See S. Rep. No. 1515, 81st Cong., 2d Sess. 643—644.
Decree of the Central Executive Committee and Council of People's Commissars, U.S.S.R., 5 Nov. 1934; Collection of Laws, U.S.S.R., 1935, No. 11, Art. 84. Hazard, Materials on Soviet Law, (194), 16. See Hazard, Reforming Soviet Criminal Law, 29 Jour.Crim.Law and Crim. 157, 168—169 (1939). See also Berman, Principles of Soviet Criminal Law, 56 Yale L.J. 803 (1947).
Somersett's Case, 20 How.St.Tr. 1; 2 Campbell, Lives of the Chief Justices, 418; Fiddes, Lord Mansfield and The Sommersett Case, 50 L.Q.Rev. 499.
I recite facts alleged in the petition for the writ. Since the Government declined to try the case on the merits, I think we must consider the question on well-pleaded allegations of the petition. Petitioner might fail to make good on a hearing; the question is, must he fail without one?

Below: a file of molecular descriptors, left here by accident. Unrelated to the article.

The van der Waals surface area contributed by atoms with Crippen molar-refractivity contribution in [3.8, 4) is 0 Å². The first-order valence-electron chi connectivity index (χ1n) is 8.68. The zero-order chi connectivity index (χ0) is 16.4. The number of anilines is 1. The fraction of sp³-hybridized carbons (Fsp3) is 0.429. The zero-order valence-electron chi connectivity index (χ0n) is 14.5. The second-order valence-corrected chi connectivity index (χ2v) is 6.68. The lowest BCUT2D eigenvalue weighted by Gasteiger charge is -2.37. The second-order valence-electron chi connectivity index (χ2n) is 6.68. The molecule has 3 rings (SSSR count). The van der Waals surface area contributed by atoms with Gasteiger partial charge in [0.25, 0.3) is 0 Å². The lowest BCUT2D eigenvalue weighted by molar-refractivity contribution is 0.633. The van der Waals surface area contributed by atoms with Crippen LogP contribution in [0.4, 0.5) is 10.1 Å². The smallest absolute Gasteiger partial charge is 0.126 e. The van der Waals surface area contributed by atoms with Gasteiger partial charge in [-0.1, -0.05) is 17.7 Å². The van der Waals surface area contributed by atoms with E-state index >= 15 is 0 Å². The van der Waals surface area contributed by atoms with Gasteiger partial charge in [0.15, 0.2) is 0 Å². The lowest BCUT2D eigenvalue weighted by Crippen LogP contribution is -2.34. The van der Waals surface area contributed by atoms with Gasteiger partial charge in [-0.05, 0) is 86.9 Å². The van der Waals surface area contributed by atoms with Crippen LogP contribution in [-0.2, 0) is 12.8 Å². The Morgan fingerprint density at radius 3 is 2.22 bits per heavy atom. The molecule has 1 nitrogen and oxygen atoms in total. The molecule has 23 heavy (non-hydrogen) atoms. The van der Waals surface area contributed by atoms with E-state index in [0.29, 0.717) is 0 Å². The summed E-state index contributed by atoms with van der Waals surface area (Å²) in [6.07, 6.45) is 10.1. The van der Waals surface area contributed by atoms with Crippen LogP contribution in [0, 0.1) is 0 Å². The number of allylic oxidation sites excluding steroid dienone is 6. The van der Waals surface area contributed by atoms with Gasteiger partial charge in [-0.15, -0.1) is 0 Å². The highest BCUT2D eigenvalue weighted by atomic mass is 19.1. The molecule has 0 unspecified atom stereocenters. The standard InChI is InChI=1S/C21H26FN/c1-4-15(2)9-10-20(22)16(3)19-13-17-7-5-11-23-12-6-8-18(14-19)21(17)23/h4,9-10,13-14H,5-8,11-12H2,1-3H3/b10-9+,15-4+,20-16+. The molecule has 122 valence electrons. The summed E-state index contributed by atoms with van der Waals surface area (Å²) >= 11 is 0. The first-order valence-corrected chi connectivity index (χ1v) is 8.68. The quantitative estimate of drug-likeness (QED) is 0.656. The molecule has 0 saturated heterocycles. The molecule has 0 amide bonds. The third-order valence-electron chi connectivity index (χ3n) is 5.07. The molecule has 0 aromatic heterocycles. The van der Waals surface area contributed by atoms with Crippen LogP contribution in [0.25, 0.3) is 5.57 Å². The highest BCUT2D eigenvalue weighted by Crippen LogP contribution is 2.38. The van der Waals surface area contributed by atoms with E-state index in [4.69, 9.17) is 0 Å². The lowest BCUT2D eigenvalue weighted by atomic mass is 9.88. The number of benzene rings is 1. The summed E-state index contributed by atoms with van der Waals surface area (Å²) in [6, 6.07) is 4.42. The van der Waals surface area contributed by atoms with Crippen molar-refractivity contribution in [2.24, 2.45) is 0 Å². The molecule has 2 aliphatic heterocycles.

'If we regard the petitioner, as in Ju Toy's Case it was said that he should be regarded, as if he had been stopped and kept at the limit of our jurisdiction (198 U.S. (253) 263, 25 S.Ct. 644, 49 L.Ed. (1040) 1044), still it would be difficult to say that he was not imprisoned, theoretically as well as practically, when to turn him back meant that he must get into a vessel against his wish and be carried to China. The case would not be that of a person simply prevented from going in one direction that he desired and had a right to take, all others being left open to him, a case in which the judges were not unanimous in Bird v. Jones, 7 Q.B. 742. But we need not speculate upon niceties. It is true that the petitioner gains no additional right of entrance by being allowed to pass the frontier in custody for the determination of his case. But, on the question whether he is wrongly imprisoned, we must look at the actual facts. De facto he is locked up until carried out of the country against his will.'
Testimony of Almanza Tripp, an immigration service official, before the Senate Subcommittee on Immigration on February 15, 1950, included the following: